1. This is a petition under Section 17, Divorce Act for confirmation of a decree of the learned District Judge of Saharanpur dissolving the marriage of the petitioner with the respondent on the ground of the latter's adultery and desertion. The suit was not defended and there is no appearance for the respondent in this Court.
2. We have read the evidence recorded in the trial Court and are satisfied that the findings of the learned District Judge that the respondent has deserted the petitioner and committed adultery as is alleged in the petition are correct.
3. The parties were married at Rawalpindi in 1943 and it appears that it was there that they last resided together. Certainly there is no evidence that, the place where they last resided together was in this State. It is however not in dispute that both the petitioner and the respondent were residing, though not together, at Mussoorie at the time the petition was filed, and the question therefore arises whether the learned District Judge of Saharanpur had jurisdiction to hear this petition. The matter turns upon the proper interpretation of the words 'where the husband and wife reside or last resided together' in Sub-section (1) (j)*of Section 3, Divorce Act, and the question is whether the word 'together' governs the word 'reside' as well as the words 'last resided'. We are of opinion that the better construction is to restrict the operation of the word 'together' to the immediately preceding words 'last resided' for as was pointed out by Marten J. in D. A. Borgonha v. W. C. Borgonha, 44 Bom. 924 : (A. I. R. (7) 1920 Bom. 245):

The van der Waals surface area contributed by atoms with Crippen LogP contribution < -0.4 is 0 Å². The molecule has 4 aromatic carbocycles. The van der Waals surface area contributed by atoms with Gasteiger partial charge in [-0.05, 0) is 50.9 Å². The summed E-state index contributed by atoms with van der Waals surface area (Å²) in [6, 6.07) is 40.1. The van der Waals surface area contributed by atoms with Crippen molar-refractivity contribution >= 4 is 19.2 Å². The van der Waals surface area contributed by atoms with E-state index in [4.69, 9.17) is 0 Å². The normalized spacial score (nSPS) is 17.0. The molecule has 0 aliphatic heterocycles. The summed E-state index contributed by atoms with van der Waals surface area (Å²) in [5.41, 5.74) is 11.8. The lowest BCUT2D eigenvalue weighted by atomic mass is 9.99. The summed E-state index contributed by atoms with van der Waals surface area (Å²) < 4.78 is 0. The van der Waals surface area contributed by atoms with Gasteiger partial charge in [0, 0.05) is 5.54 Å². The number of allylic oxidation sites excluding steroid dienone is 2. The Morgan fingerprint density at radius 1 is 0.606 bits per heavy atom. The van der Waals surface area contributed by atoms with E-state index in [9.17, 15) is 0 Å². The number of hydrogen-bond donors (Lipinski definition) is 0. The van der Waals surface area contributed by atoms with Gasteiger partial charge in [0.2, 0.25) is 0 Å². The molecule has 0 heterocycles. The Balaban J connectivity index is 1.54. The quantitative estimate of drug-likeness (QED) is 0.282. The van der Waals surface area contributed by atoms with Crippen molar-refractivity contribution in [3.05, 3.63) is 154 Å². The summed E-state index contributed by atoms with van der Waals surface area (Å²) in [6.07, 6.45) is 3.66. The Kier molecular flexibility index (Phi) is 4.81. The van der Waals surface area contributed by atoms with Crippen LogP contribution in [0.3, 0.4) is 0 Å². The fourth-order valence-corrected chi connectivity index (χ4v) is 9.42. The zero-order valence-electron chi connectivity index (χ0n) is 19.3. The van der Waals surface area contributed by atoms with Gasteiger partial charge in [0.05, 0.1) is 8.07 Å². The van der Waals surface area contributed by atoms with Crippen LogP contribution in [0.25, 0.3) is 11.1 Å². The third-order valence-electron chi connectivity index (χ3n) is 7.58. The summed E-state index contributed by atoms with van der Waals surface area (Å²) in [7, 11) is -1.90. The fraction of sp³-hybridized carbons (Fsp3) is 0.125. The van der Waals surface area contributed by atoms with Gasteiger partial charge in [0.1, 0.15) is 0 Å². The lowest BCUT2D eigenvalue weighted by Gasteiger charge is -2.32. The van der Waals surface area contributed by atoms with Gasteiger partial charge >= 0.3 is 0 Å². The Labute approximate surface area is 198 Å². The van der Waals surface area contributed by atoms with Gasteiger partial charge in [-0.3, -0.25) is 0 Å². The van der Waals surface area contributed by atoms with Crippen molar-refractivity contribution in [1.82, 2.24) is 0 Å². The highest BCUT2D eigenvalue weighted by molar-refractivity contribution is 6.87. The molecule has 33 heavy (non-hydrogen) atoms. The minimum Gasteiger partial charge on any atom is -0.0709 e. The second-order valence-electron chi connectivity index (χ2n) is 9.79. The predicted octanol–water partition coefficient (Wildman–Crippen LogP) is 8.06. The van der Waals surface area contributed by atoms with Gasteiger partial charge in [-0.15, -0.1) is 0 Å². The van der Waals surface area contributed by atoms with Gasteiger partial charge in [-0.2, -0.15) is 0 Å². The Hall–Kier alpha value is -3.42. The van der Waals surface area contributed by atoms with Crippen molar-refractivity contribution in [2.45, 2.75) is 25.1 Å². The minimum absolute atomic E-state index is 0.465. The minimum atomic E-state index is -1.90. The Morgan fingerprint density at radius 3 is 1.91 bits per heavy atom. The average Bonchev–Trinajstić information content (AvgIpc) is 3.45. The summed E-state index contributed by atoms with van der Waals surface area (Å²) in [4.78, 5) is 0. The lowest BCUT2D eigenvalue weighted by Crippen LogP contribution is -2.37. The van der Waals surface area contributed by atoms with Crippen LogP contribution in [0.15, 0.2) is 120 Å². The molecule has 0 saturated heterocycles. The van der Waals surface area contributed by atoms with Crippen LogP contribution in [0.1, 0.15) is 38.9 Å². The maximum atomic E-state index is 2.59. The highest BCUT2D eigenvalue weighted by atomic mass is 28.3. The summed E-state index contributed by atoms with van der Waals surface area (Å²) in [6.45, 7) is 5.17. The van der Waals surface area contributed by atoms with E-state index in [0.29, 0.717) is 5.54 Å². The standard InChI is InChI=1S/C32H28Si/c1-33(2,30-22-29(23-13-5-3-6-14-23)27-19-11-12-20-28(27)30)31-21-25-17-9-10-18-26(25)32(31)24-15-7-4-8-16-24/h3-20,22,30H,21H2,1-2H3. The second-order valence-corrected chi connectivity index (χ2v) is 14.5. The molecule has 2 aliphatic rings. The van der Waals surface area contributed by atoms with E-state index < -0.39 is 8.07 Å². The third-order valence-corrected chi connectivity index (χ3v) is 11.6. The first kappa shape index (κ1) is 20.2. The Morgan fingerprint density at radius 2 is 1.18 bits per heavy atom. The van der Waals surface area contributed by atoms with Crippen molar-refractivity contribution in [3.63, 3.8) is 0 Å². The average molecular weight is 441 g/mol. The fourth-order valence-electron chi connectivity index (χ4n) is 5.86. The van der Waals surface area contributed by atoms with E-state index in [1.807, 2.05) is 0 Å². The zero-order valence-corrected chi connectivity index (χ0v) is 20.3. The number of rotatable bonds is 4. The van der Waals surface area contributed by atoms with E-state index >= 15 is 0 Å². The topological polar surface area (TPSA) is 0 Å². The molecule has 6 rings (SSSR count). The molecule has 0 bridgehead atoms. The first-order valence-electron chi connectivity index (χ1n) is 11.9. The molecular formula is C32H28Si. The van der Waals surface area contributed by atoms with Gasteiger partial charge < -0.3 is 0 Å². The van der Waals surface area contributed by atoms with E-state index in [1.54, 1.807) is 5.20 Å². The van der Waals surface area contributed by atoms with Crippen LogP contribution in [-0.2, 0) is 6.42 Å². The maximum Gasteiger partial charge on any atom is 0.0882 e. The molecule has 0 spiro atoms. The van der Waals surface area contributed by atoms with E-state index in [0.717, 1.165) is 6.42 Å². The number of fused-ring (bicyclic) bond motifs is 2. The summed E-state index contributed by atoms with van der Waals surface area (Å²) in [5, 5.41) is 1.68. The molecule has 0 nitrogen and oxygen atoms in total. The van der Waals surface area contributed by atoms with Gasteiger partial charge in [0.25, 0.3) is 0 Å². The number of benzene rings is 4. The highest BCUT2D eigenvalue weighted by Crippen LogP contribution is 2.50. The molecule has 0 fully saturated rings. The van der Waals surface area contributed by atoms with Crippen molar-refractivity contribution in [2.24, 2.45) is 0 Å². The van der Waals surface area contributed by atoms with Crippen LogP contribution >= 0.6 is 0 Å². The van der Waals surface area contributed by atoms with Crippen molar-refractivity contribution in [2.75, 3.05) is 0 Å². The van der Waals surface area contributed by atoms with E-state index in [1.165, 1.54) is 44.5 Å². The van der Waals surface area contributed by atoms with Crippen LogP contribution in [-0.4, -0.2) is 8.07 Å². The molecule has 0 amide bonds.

' . . . one very cogent reason for not making the word 'together' govern the word 'reside' is that one can hardly imagine any case in which the husband and wife would be residing together at the date of the presentation of a divorce petition. For one thing to do so would almost inevitably raise the strongest suspicion of collusion or connivance, and lead to the petition being dismissed. For instance, a wife's petition must depend on adultery plus either desertion or cruelty. Obviously in no petition founded on desertion could the parties be living together at the date of the petition. And it is difficult to imagine any ease in which a wife who is charging her husband with adultery and cruelty, would still be residing with him.'
That case has become the leading authority on the subject and has been followed, so far as we are aware, by all the High Courts in India which have had to consider this question. It was followed by a single Judge of this Court in the case of Dora Ina Eates v. Eric Nevel Eates : AIR1949All421 in which most of the earlier authorities are cited. Learned counsel has also drawn our attention to two other cases M. M. Robey v. A. V. Robey : AIR1931Cal121 and T. A. Kershaw v. A. C. Kershaw A. I. R. (17) 1930 Lah. 916 : (12 Lah. 214) in which the same view has been taken by the Calcutta and Lahore High Courts. We are of opinion, therefore, that as both the petitioner and the respondent resided within the jurisdiction of the Court of the learned District Judge of Saharanpur at the date upon which the petition was filed that Court had jurisdiction to hear and determine the petition.
4. We accordingly confirm the decree of the learned District Judge.